I just got back from a few days in northern Indiana, where my mother lives. These photos were all taken in her neighborhood…a totally different sort of scenery than I see here in Arizona. There are a lot of trees in her ‘hood, lush landscapes, and ducks enjoying the little pond.
That’s not her house but this one has a lovely setting.
I had no wifi there so I’m behind on reading other blogs. The weather was lovely but I’m glad to be back to urbanity.
I like the darkness of the woods. And I saw fireflies again for the first time in many years…rabbits and squirrels, too, which we just don’t see in central Phoenix.
Here’s some more of the wooded shots I took in a slideshow.
Mornings at Blackwater
For years, every morning, I drank
from Blackwater Pond.
It was flavored with oak leaves and also, no doubt,
the feet of ducks.
And always it assuaged me
from the dry bowl of the very far past.
What I want to say is
that the past is the past,
and the present is what your life is,
and you are capable
of choosing what that will be,
So come to the pond,
or the river of your imagination,
or the harbor of your longing,
and put your lips to the world.
Filed under: Art, Phoenix | Tags: Arizona State University, Art, Downtown Phoenix, Global Community, Greater Good, Isaac N. Caruso, Lalo Cota, Lauren Lee, Murals, Niba DelCastillo, Parks, Phoenix, Roosevelt Row
This new Lalo Cota mural is just a couple blocks down from the Lauren Lee mural in my last post. And, being in a busy downtown area, I have had the same problem catching it with no cars in front of it. So I gave up on that plan, wanting to capture it before it might change.
I wanted to make sure I photographed it, even with cars, because I’m wondering if this is one of those walls where the mural may change regularly. Until a few weeks ago, this wall looked like this:
Gold, Oil, Drugs also by Lalo Cota. I blogged about it then here. And it was a fairly recent mural, too, so maybe the current one will not be there long either. Maybe it’s a revolving Lalo wall…not a bad thing.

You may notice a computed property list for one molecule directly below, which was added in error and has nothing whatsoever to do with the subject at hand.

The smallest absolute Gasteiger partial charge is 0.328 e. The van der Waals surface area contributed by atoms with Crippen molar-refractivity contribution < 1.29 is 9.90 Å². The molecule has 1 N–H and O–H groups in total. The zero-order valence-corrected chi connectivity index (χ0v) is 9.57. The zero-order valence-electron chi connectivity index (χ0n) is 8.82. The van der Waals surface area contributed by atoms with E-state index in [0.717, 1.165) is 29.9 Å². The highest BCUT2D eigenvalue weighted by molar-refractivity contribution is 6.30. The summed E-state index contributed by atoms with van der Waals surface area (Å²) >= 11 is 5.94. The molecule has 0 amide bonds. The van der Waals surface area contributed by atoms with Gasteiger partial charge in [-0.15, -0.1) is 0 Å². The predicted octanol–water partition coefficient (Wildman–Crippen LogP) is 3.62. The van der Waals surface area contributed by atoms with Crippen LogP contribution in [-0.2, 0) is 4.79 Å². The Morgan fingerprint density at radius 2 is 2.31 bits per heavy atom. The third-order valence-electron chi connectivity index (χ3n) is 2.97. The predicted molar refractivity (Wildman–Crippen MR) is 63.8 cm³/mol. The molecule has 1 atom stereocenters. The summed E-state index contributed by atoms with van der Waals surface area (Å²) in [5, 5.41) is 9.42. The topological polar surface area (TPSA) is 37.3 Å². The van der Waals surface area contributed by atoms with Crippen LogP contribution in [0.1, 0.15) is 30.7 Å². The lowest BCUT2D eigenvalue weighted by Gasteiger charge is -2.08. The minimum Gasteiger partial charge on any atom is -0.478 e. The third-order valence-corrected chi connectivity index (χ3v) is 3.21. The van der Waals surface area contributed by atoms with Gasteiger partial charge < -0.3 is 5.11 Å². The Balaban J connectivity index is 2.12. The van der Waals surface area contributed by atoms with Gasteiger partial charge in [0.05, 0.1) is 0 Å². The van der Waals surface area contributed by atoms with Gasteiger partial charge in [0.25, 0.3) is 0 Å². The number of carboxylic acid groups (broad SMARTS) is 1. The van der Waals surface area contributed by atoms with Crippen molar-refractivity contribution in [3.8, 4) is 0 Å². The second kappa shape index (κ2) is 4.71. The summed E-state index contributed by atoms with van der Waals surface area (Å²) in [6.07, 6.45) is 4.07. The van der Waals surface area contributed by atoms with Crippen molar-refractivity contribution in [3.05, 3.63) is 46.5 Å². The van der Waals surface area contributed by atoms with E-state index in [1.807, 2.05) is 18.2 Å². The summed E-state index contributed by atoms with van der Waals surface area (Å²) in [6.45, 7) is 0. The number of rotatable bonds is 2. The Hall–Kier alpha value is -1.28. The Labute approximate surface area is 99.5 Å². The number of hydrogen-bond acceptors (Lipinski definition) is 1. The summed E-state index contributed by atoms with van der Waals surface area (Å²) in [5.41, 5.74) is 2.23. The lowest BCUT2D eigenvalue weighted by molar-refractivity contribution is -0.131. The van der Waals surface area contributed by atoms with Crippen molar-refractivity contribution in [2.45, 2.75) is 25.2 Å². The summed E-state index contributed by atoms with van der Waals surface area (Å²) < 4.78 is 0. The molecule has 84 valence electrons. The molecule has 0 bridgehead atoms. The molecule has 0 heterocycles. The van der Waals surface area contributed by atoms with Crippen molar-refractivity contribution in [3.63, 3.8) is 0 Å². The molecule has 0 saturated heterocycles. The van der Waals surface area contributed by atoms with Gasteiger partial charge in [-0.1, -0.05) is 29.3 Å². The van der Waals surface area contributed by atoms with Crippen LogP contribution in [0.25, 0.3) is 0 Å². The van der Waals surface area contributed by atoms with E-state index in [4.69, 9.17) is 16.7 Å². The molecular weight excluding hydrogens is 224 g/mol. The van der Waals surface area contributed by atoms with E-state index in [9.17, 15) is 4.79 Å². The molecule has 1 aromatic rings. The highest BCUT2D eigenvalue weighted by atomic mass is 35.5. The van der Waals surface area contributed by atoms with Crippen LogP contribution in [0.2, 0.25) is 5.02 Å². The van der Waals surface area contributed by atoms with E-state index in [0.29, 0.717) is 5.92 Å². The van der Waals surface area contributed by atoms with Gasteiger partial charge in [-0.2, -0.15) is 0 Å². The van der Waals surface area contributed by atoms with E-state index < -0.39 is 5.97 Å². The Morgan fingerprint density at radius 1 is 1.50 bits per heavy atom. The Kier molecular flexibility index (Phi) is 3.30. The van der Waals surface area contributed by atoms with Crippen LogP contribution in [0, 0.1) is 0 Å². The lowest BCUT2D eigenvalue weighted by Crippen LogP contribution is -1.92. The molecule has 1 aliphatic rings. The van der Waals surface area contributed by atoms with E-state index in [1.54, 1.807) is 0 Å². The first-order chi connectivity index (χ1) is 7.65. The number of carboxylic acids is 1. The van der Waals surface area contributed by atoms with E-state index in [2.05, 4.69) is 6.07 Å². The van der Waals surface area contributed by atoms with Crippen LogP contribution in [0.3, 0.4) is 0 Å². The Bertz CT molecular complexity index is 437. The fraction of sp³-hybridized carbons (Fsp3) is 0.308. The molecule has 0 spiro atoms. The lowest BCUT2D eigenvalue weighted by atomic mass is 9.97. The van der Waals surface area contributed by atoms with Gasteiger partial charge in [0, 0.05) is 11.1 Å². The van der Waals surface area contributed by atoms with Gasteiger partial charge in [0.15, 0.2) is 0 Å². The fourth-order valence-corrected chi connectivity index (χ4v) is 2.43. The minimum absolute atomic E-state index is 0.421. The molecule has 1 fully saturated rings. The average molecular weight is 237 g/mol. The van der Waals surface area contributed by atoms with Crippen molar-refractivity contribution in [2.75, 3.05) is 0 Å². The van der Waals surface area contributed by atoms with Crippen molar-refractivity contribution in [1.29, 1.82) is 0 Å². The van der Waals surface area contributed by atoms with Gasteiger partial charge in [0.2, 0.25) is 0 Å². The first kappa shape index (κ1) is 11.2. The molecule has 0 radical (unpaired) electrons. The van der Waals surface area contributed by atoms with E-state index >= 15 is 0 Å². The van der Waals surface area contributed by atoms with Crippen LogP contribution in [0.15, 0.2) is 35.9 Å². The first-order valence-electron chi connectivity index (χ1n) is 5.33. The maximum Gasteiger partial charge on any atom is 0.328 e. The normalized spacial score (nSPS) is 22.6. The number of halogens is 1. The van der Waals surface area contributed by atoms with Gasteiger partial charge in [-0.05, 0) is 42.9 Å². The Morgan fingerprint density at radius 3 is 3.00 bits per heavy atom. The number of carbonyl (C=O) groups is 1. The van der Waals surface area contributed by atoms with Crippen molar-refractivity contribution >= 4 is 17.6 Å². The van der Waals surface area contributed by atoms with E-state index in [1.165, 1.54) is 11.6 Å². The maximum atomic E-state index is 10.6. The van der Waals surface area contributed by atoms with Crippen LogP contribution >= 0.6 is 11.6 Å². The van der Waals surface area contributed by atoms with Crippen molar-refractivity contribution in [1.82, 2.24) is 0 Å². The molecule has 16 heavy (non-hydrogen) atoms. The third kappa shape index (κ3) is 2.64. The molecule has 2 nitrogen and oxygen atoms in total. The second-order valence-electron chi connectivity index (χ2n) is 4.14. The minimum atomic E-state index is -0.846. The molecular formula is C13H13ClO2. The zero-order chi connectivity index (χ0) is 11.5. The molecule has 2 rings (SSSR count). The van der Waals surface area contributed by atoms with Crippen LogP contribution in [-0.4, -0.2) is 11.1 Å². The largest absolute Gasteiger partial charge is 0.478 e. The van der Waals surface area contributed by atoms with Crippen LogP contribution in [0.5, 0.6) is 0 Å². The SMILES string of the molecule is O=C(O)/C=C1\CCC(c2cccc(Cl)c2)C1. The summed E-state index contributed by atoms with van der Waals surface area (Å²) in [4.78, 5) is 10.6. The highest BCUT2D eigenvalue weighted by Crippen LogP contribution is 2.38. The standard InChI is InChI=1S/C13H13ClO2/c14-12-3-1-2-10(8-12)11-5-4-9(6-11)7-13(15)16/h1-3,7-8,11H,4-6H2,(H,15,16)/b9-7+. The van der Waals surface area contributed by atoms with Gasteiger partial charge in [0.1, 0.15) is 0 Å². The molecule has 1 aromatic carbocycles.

You can see Niba DelCastillo’s shot of it sans cars here.
Just a little down the street from this mural is a new, temporary park with a big community mural done in late February that I posted about here. Since then, other improvements have been made to make the park a nice gathering place for people in the neighborhood (when it finally cools down).
This piece was at Arizona State University until recently.
There are little benches and shaded areas inside.
The “ribs” were just painted red a few weeks ago.
You can see monOrchid in the background with the Isaac N. Caruso mural I wrote about here.
We have some awesome downtown community activists, artists, homeowners, and business owners who work very hard to turn a formerly blighted area into a dynamic, attractive, fun place to go.
Filed under: Art, Phoenix | Tags: Art, Downtown Phoenix, Lauren Lee, Murals, Niba DelCastillo, Phoenix
Back in May, I mentioned in a post that the new owners of a gallery on Roosevelt Row were commissioning a mural for the side of it. The wall used to look like this and the new owners painted it green (as their business is called Green Haus). The winner is named Lauren Lee and she finished her mural in early July.
So I’m way too lazy to go down there at about 5 am on a Sunday to try to get a shot with no cars so you’ll have to imagine what it looks like without them.